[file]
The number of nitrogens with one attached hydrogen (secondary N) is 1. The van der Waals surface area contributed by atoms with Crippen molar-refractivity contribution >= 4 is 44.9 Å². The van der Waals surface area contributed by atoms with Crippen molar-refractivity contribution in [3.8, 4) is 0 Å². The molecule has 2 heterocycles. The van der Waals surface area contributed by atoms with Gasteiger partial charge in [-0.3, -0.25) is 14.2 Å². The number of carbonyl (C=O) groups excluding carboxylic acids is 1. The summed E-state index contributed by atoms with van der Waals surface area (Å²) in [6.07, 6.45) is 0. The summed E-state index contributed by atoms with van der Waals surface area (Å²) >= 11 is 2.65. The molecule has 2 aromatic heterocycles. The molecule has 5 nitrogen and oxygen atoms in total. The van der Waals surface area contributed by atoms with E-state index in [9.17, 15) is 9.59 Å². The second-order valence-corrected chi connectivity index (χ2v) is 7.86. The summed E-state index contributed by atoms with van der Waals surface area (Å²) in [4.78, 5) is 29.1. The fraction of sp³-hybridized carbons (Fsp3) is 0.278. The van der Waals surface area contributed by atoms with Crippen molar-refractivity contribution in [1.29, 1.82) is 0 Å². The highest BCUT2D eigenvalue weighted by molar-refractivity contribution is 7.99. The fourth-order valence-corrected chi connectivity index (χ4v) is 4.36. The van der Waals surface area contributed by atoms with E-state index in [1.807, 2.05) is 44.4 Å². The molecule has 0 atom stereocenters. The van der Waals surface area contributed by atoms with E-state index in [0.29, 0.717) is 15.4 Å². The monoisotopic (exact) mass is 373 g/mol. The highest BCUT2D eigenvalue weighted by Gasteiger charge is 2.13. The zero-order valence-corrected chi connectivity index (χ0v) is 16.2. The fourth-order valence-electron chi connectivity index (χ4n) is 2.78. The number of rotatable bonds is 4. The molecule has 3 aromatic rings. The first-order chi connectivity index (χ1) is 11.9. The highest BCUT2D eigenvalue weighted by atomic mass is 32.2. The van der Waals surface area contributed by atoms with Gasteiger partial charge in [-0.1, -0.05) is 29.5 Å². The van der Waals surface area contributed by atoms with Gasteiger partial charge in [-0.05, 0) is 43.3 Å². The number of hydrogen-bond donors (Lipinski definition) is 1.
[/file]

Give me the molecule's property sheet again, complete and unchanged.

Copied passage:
The number of nitrogens with one attached hydrogen (secondary N) is 1. The van der Waals surface area contributed by atoms with Crippen molar-refractivity contribution >= 4 is 44.9 Å². The van der Waals surface area contributed by atoms with Crippen molar-refractivity contribution in [3.8, 4) is 0 Å². The molecule has 2 heterocycles. The van der Waals surface area contributed by atoms with Gasteiger partial charge in [-0.3, -0.25) is 14.2 Å². The number of carbonyl (C=O) groups excluding carboxylic acids is 1. The summed E-state index contributed by atoms with van der Waals surface area (Å²) in [6.07, 6.45) is 0. The summed E-state index contributed by atoms with van der Waals surface area (Å²) >= 11 is 2.65. The molecule has 2 aromatic heterocycles. The molecule has 5 nitrogen and oxygen atoms in total. The van der Waals surface area contributed by atoms with E-state index in [9.17, 15) is 9.59 Å². The second-order valence-corrected chi connectivity index (χ2v) is 7.86. The summed E-state index contributed by atoms with van der Waals surface area (Å²) in [4.78, 5) is 29.1. The fraction of sp³-hybridized carbons (Fsp3) is 0.278. The van der Waals surface area contributed by atoms with Crippen molar-refractivity contribution in [1.29, 1.82) is 0 Å². The highest BCUT2D eigenvalue weighted by molar-refractivity contribution is 7.99. The fourth-order valence-corrected chi connectivity index (χ4v) is 4.36. The van der Waals surface area contributed by atoms with E-state index in [1.807, 2.05) is 44.4 Å². The molecule has 0 atom stereocenters. The van der Waals surface area contributed by atoms with E-state index in [0.29, 0.717) is 15.4 Å². The monoisotopic (exact) mass is 373 g/mol. The highest BCUT2D eigenvalue weighted by Gasteiger charge is 2.13. The zero-order valence-corrected chi connectivity index (χ0v) is 16.2. The fourth-order valence-electron chi connectivity index (χ4n) is 2.78. The number of rotatable bonds is 4. The molecule has 3 aromatic rings. The first-order chi connectivity index (χ1) is 11.9. The highest BCUT2D eigenvalue weighted by atomic mass is 32.2. The van der Waals surface area contributed by atoms with Gasteiger partial charge in [-0.1, -0.05) is 29.5 Å². The van der Waals surface area contributed by atoms with Gasteiger partial charge in [-0.05, 0) is 43.3 Å². The number of hydrogen-bond donors (Lipinski definition) is 1.